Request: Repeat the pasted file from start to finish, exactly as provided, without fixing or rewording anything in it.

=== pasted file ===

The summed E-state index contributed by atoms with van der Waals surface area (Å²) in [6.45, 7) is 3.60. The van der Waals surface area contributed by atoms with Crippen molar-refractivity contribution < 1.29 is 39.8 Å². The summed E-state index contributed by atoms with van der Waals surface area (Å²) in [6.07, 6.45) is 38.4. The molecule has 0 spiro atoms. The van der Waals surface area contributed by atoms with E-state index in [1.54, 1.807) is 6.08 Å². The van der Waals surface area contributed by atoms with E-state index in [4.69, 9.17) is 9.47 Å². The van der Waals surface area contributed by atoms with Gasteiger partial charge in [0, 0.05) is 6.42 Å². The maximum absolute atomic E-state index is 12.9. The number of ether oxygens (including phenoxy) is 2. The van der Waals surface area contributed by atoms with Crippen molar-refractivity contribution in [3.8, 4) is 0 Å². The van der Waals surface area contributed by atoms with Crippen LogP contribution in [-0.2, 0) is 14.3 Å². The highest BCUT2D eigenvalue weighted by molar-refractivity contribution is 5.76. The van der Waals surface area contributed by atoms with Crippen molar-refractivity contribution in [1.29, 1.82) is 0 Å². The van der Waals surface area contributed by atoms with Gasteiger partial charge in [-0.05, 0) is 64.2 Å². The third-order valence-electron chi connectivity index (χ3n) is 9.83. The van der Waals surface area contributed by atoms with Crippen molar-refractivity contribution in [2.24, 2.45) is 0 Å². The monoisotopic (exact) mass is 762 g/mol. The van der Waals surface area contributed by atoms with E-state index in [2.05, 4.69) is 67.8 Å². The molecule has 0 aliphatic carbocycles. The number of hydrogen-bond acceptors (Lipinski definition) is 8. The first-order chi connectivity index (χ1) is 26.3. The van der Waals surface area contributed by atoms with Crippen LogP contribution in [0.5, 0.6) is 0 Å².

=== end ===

The summed E-state index contributed by atoms with van der Waals surface area (Å²) in [6.45, 7) is 3.60. The van der Waals surface area contributed by atoms with Crippen molar-refractivity contribution < 1.29 is 39.8 Å². The summed E-state index contributed by atoms with van der Waals surface area (Å²) in [6.07, 6.45) is 38.4. The molecule has 0 spiro atoms. The van der Waals surface area contributed by atoms with E-state index in [1.54, 1.807) is 6.08 Å². The van der Waals surface area contributed by atoms with E-state index in [4.69, 9.17) is 9.47 Å². The van der Waals surface area contributed by atoms with Gasteiger partial charge in [0, 0.05) is 6.42 Å². The maximum absolute atomic E-state index is 12.9. The number of ether oxygens (including phenoxy) is 2. The van der Waals surface area contributed by atoms with Crippen molar-refractivity contribution in [3.8, 4) is 0 Å². The van der Waals surface area contributed by atoms with Crippen LogP contribution in [-0.2, 0) is 14.3 Å². The highest BCUT2D eigenvalue weighted by molar-refractivity contribution is 5.76. The van der Waals surface area contributed by atoms with Crippen molar-refractivity contribution in [1.29, 1.82) is 0 Å². The van der Waals surface area contributed by atoms with Gasteiger partial charge in [-0.05, 0) is 64.2 Å². The third-order valence-electron chi connectivity index (χ3n) is 9.83. The van der Waals surface area contributed by atoms with Crippen molar-refractivity contribution in [2.24, 2.45) is 0 Å². The monoisotopic (exact) mass is 762 g/mol. The van der Waals surface area contributed by atoms with E-state index in [2.05, 4.69) is 67.8 Å². The molecule has 0 aliphatic carbocycles. The number of hydrogen-bond acceptors (Lipinski definition) is 8. The first-order chi connectivity index (χ1) is 26.3. The van der Waals surface area contributed by atoms with Crippen LogP contribution in [0.5, 0.6) is 0 Å².